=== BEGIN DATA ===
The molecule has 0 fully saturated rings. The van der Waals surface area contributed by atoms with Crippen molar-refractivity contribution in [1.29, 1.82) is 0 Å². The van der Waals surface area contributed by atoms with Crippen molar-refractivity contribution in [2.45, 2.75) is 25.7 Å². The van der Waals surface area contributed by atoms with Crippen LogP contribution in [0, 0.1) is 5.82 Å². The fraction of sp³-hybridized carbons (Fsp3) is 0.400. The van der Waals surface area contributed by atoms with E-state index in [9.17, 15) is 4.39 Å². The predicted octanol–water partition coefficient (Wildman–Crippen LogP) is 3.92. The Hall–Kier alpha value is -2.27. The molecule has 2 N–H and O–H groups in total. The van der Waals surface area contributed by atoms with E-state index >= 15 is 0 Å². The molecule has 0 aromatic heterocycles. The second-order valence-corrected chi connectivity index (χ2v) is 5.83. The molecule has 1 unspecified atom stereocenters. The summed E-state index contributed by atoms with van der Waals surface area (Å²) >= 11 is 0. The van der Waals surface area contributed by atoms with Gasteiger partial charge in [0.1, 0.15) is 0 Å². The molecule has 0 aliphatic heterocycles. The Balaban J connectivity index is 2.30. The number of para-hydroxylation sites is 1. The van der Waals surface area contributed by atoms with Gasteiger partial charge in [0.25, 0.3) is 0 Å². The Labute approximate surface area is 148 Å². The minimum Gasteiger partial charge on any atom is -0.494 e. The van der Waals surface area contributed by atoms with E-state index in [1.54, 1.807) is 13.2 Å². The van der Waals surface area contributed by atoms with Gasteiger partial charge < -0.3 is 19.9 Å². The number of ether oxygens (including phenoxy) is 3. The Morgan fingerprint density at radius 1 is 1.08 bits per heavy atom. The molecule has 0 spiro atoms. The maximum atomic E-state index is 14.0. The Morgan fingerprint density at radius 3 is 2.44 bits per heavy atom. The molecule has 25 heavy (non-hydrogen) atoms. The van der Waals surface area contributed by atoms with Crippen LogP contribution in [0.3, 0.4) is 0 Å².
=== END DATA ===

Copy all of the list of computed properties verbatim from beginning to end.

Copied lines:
The molecule has 0 fully saturated rings. The van der Waals surface area contributed by atoms with Crippen molar-refractivity contribution in [1.29, 1.82) is 0 Å². The van der Waals surface area contributed by atoms with Crippen molar-refractivity contribution in [2.45, 2.75) is 25.7 Å². The van der Waals surface area contributed by atoms with Crippen LogP contribution in [0, 0.1) is 5.82 Å². The fraction of sp³-hybridized carbons (Fsp3) is 0.400. The van der Waals surface area contributed by atoms with E-state index in [9.17, 15) is 4.39 Å². The predicted octanol–water partition coefficient (Wildman–Crippen LogP) is 3.92. The Hall–Kier alpha value is -2.27. The molecule has 2 N–H and O–H groups in total. The van der Waals surface area contributed by atoms with E-state index >= 15 is 0 Å². The molecule has 0 aromatic heterocycles. The second-order valence-corrected chi connectivity index (χ2v) is 5.83. The molecule has 1 unspecified atom stereocenters. The summed E-state index contributed by atoms with van der Waals surface area (Å²) >= 11 is 0. The van der Waals surface area contributed by atoms with Gasteiger partial charge in [0.1, 0.15) is 0 Å². The molecule has 0 aliphatic heterocycles. The Balaban J connectivity index is 2.30. The number of para-hydroxylation sites is 1. The van der Waals surface area contributed by atoms with Gasteiger partial charge in [0.25, 0.3) is 0 Å². The Labute approximate surface area is 148 Å². The minimum Gasteiger partial charge on any atom is -0.494 e. The van der Waals surface area contributed by atoms with E-state index in [1.54, 1.807) is 13.2 Å². The van der Waals surface area contributed by atoms with Gasteiger partial charge < -0.3 is 19.9 Å². The number of ether oxygens (including phenoxy) is 3. The Morgan fingerprint density at radius 1 is 1.08 bits per heavy atom. The molecule has 0 spiro atoms. The maximum atomic E-state index is 14.0. The Morgan fingerprint density at radius 3 is 2.44 bits per heavy atom. The molecule has 25 heavy (non-hydrogen) atoms. The van der Waals surface area contributed by atoms with Crippen LogP contribution in [0.3, 0.4) is 0 Å².